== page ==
My pleasure, done. Thanks for the support. :-) Frecklefoot | Talk 22:33, Dec 7, 2004 (UTC)
Yes, I'm coming to the discussion late. I am not in favor of using "amateurish". It is a loaded word. It might be re-written to state something along the lines of how they didn't have a whole lot of money to hire professional artists and did the best they could, but that sounds amateurish itself. Consider this a vote against calling artwork "amateurish". Markkawika 03:39, 16 August 2005 (UTC)
I don't think there's anything particularly loaded about the word "amateurish". I suppose to some it might mean "inferior", but all it means is "unprofessional", which depending on who you talk to, could be considered a very high compliment! Especially when one considers some of the crap being churned out by professional "artists" these days, some which admittedly shows great technical skill, but is more often then not completely devoid of any of the more esoteric and intangeable qualities that distinguishes true art. As any real artist will tell you, someone can have all the "technical skill" in the world and still not be an artist, while someone else might only know how to draw stick-figures and be more an artist than half of the so-called "professionals"! --Corvun 05:12, August 16, 2005 (UTC)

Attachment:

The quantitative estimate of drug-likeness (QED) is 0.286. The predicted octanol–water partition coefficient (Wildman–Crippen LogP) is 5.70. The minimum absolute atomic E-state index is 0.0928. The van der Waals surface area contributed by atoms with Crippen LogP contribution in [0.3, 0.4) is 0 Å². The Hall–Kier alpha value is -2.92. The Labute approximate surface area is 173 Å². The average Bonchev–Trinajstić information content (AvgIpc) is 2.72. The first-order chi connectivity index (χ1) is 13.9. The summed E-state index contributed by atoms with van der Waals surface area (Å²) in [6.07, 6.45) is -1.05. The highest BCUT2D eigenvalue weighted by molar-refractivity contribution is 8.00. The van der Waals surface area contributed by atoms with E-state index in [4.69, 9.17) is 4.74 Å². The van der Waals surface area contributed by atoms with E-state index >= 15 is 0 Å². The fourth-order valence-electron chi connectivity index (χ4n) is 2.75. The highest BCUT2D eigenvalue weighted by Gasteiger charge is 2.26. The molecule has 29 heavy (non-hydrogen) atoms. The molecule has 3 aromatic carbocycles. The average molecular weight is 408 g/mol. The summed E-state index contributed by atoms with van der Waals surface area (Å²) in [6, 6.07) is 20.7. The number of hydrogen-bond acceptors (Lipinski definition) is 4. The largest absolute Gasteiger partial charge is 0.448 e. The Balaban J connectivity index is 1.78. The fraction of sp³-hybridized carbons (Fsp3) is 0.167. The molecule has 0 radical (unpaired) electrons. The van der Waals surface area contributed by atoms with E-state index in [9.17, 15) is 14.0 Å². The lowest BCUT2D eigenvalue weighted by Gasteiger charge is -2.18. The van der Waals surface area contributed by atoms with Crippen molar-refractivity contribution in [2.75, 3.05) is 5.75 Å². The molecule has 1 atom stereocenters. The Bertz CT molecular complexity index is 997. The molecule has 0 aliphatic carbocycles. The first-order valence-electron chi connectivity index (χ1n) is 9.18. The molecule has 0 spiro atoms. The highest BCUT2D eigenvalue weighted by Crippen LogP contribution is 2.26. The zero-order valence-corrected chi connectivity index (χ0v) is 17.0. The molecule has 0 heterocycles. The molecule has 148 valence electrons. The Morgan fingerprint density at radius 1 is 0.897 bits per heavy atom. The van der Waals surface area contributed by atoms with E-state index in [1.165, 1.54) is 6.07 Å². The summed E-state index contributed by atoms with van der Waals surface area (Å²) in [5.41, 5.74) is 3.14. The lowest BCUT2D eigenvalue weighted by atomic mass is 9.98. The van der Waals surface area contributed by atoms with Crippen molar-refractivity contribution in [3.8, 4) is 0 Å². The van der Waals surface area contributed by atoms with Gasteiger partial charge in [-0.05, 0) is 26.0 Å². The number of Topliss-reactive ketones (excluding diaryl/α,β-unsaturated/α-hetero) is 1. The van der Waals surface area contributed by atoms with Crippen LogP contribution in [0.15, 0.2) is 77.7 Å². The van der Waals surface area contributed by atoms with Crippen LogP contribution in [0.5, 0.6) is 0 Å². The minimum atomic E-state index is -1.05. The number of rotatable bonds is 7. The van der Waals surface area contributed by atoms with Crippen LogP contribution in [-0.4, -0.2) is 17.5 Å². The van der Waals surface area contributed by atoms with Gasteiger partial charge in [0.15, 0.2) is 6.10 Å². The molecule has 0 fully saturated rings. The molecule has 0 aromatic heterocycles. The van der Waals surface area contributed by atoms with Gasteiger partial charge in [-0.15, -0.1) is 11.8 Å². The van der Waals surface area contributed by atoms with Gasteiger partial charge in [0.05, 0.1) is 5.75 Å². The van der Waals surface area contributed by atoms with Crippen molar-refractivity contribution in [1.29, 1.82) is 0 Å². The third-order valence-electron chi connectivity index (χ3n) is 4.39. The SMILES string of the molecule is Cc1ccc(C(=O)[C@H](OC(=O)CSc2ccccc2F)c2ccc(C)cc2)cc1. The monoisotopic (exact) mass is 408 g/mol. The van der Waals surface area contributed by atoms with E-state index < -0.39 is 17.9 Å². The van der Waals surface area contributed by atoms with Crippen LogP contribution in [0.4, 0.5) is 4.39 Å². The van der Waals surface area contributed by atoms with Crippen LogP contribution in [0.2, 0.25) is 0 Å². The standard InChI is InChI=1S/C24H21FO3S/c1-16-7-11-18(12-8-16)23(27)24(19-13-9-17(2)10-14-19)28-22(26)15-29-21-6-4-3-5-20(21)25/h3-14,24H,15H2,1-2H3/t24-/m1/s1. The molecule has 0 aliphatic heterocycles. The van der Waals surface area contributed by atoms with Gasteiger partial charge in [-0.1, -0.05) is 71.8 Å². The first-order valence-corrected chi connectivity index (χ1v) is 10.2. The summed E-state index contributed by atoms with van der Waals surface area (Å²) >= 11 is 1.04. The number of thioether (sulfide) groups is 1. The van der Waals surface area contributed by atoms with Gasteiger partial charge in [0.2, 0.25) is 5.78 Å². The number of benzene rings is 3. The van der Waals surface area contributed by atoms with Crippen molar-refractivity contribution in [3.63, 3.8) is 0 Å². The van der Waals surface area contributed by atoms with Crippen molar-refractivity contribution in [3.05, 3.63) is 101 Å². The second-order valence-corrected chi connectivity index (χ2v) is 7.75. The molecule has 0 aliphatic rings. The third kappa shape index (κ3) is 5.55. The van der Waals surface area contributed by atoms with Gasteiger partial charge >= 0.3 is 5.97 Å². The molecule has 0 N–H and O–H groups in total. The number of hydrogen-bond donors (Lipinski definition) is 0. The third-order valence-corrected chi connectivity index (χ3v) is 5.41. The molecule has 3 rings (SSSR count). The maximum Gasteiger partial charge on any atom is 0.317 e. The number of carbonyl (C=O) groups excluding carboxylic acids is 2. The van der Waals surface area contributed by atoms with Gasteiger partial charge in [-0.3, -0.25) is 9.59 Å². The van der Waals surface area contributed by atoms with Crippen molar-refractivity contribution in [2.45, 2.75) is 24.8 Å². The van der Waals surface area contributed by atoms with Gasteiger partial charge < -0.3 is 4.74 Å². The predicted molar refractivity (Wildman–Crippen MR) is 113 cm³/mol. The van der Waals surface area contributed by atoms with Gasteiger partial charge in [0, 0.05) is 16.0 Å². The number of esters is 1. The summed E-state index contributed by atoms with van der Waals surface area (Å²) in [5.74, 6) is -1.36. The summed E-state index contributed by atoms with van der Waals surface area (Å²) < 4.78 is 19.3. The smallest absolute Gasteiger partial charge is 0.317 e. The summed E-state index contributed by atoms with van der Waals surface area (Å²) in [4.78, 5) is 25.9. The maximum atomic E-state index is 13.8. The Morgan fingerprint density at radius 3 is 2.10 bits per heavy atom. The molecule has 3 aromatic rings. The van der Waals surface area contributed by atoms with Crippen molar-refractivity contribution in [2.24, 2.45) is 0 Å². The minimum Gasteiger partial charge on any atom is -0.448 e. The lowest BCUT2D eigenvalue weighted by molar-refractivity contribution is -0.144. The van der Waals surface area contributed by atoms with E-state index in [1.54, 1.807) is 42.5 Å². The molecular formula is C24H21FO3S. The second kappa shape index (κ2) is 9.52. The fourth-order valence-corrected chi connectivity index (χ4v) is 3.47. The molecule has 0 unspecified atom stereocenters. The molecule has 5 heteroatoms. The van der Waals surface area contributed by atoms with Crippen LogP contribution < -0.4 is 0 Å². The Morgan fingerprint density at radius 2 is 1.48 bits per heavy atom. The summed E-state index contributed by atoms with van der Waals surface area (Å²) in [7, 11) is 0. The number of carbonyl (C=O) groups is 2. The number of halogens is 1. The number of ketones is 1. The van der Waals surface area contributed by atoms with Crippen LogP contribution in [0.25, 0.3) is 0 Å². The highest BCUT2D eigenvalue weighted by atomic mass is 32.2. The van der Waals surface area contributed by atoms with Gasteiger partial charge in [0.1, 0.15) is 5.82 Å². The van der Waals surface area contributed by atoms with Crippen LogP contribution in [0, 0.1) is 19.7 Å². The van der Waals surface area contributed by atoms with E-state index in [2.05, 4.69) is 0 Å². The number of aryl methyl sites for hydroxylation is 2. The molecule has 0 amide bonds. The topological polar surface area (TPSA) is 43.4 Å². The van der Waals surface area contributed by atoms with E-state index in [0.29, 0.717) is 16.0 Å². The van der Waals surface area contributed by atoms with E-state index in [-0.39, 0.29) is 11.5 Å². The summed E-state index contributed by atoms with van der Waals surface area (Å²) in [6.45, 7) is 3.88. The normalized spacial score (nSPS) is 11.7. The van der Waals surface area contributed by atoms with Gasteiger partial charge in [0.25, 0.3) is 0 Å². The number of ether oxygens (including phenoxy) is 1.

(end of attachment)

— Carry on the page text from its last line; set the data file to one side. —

Lord of the Rings

I was just reading Gary Gygax interview at Gamespy here and he says that Dungeons & Dragons wasn't influenced with much of Lord of the Rings. Prehaps this should be changed to the books mentioned in the interview or just fanstasy books.

Done. I also added another author he mentioned. BTW, this image from the interview is awesome. Too bad we can't use it here in the 'pedia. :-( Frecklefoot | Talk 21:55, Dec 17, 2004 (UTC)

D&D-specific copyrights?